Firm’s Q1 Production Down from 2022 and 2021 Record Highs as Sector Adjusts for Rate Volatility and Price Discovery; Gantry’s $18 Billion of Serviced Loans Across All Commercial Asset Classes Performing at 100% with No Delinquencies Reported
San Francisco, Calif. – Gantry, the largest independent commercial mortgage banking firm in the U.S., is reporting that loan production for Q1 2023 was down significantly from 2022 and 2021’s record highs, reflecting a sustained market slowdown that carried over from Q4 2022 due to rate volatility, negative leverage, and a myriad of related market disruptions. As rates have started to stabilize moving into Q2 2023, Gantry is already seeing an increase in transactional activity and advisory requests with expectation that the pace of new originations will increase moving into Q2 2023.
“Lower Q1 2023 production is a result of higher borrowing rates combined with significantly fewer sales transactions,” said Gantry Principal Adam Parker. “We are beginning to see an uptick in commercial mortgage requests as rates come in and price discovery emerges. For those looking to transact or retire maturities in the year ahead, the certainty of execution provided by our correspondent life company lenders, Fannie Mae, and Freddie Mac is what’s truly separating these lenders from the rest of the market. Many banks are on pause or have dramatically tightened their credit standards and CMBS continues to struggle due to continued rate volatility and softening securities market.”
In terms of capital allocations, Gantry’s 2023 originations through the first quarter were defined by the following (ranked in descending order):
Asset Class: Multifamily, retail, self-storage, office, industrial, land lease, healthcare, hotel.
Loan Volumes: Life companies, banks, credit unions, bridge lenders, and agencies as top funding sources.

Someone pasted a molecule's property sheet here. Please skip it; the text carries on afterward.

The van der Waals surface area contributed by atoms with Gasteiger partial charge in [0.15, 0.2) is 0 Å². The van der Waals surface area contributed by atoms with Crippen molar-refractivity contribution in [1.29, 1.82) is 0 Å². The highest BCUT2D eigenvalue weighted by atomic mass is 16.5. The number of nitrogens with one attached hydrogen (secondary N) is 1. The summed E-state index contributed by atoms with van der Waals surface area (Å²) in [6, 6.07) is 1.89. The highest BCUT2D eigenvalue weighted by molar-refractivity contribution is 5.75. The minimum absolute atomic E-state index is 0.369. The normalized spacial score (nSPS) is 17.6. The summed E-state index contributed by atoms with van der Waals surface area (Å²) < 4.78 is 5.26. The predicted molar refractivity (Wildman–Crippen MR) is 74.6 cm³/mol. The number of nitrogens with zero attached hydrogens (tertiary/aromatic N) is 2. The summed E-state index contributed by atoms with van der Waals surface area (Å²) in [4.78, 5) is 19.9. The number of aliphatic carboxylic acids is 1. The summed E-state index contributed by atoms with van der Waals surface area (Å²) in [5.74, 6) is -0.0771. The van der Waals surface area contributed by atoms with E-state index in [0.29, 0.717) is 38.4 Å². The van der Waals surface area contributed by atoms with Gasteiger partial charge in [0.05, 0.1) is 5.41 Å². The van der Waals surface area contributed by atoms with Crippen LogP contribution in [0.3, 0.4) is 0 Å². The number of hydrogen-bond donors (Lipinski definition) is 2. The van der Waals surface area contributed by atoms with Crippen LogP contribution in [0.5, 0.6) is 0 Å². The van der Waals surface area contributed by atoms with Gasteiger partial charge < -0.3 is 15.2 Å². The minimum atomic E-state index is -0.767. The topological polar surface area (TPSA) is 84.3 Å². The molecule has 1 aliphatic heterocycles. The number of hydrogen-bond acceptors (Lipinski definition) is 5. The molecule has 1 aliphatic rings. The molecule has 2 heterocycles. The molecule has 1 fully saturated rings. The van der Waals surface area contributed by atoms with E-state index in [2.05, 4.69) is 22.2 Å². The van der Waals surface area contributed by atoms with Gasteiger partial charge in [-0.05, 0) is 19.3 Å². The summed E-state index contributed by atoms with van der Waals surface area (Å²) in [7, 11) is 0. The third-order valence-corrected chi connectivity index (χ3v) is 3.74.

Loan Values: Life companies, agencies, credit unions, banks, and bridge lenders for total loan values.
Notable trends in relevant Gantry verticals include:
The dramatic slowdown of transactional activity that emerged in Q4 2022 carried over into Q1 2023, resulting in market wide slowdown for commercial mortgage production as the sector resets for rate volatility, price discovery and capital availability. Looking at Gantry’s completed financings during the quarter, a significant majority were to refinance maturing debt, while requests for financing on sales transactions failed to achieve buyer-seller stabilization on pricing as cost of capital has risen, negatively impacting leverage and debt service coverage.
“Gantry’s demands were as hard as a capital markets advisor in Q1 2023 as any other past quarter, but a disconnect between buyers, sellers, and the new price of capital meant that many transactions did not reach fruition,” said Gantry Principal Michael Wood. “As rates have come in, transaction activity has stepped up. And while many banks are stepping back from new origination, at the same time, Gantry continues transitioning requests to more resilient forms of capital like our exclusive roster of correspondent life insurance company lenders and emerging sources of capital appearing in the market.”